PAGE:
Before we get to my midweek manga review of Vinland Saga, Vol. 5, have a few news items that caught my attention in what seemed like a rather slow news week.
- It’s just been announced that Katsuhiro Otomo has been awarded the Grand Prix at Angoulême. The award is voted on by other cartoonists and is awarded to someone based upon the body of work produced over their career. Previous winners include Will Eisner, Moebius, Art Spiegelman and Akira Toriyama.
- Hot on the success of their recent Ludwig B. Kickstarter, DMP rolls out another one for Osamu Tezuka’s Alabaster!
- With Crunchyroll announcing a line of original digital comics called Crunchy Originals, Brigid Alverson sat down for a chat with Patrick Macias, co-creator of the line’s first series HYPERSONIC music club.
- Earlier in the week Viz announced plans to release Shotaro Ishinomori’s Legend of Zelda: A Link to the Past in a single volume this May. The series initially saw print in the US via the old Nintendo Power magazine in the 80s and has long been out of print.
- Speaking of Viz, starting this week Viz will be running Kōhei Horikoshi’s My Hero Academia in their digital edition of Shonen Jump.
- And finally, the New York Times Best Sellers List for the week of Jan. 17th.
And now onto this weeks review of Vinland Saga, Vol. 5!
Makoto Yukimura’s Vinland Saga enters into a new phase as, what fans have dubbed, “The Farmland Saga” gets under way with volume five! Thorfinn, once a deadly and determined fighter driven by a need for vengeance is now a broken man, serving as a slave on a farm working day to day with nary a hope or dream to sustain him. Filled with Apathy, Thorfinn finds himself attracting some unwanted attention from the farm’s overseers, attention which forces him to confront his past if he has any hope of a future.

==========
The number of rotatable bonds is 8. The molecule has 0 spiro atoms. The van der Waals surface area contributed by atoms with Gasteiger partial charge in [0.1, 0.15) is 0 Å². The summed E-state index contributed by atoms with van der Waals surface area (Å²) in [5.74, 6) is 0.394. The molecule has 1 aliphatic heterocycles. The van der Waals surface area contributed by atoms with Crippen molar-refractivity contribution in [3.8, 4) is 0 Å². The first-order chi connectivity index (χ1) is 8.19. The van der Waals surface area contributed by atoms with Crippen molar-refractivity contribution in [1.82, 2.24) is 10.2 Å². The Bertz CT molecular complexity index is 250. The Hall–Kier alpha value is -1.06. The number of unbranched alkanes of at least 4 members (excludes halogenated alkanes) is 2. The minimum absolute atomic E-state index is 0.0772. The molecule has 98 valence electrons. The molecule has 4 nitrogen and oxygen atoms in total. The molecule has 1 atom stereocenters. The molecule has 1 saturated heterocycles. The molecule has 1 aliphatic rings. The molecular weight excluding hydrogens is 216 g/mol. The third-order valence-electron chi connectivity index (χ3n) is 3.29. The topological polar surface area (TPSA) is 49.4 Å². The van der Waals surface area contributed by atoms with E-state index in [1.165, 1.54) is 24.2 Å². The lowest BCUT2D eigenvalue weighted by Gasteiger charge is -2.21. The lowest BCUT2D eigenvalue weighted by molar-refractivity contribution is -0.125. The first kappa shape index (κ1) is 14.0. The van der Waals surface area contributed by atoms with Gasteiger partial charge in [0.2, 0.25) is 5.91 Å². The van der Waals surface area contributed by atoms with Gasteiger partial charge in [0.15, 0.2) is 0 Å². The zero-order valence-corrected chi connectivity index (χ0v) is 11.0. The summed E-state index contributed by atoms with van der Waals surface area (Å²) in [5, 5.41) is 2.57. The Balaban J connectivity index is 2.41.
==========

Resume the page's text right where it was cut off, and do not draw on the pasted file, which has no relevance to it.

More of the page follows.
Tsutomu Nihei’s bizarre sci-fi/mecha/harem series trucks ever onwards to it’s weird biological horror field future with Knights of Sidonia, Vol. 12! Nagate and his companions in the Garde squads are assigned to the newly created defense cruiser, Mizuki, as it launches from the Sidonia to undertake a scientific mission involving a nearby sun. As one would expect this hardly goes off without a hitch and soon the Mizuki, Nagate and the rest of the Garde pilots find themselves up against a horde of the biological nightmares known as the Gauna.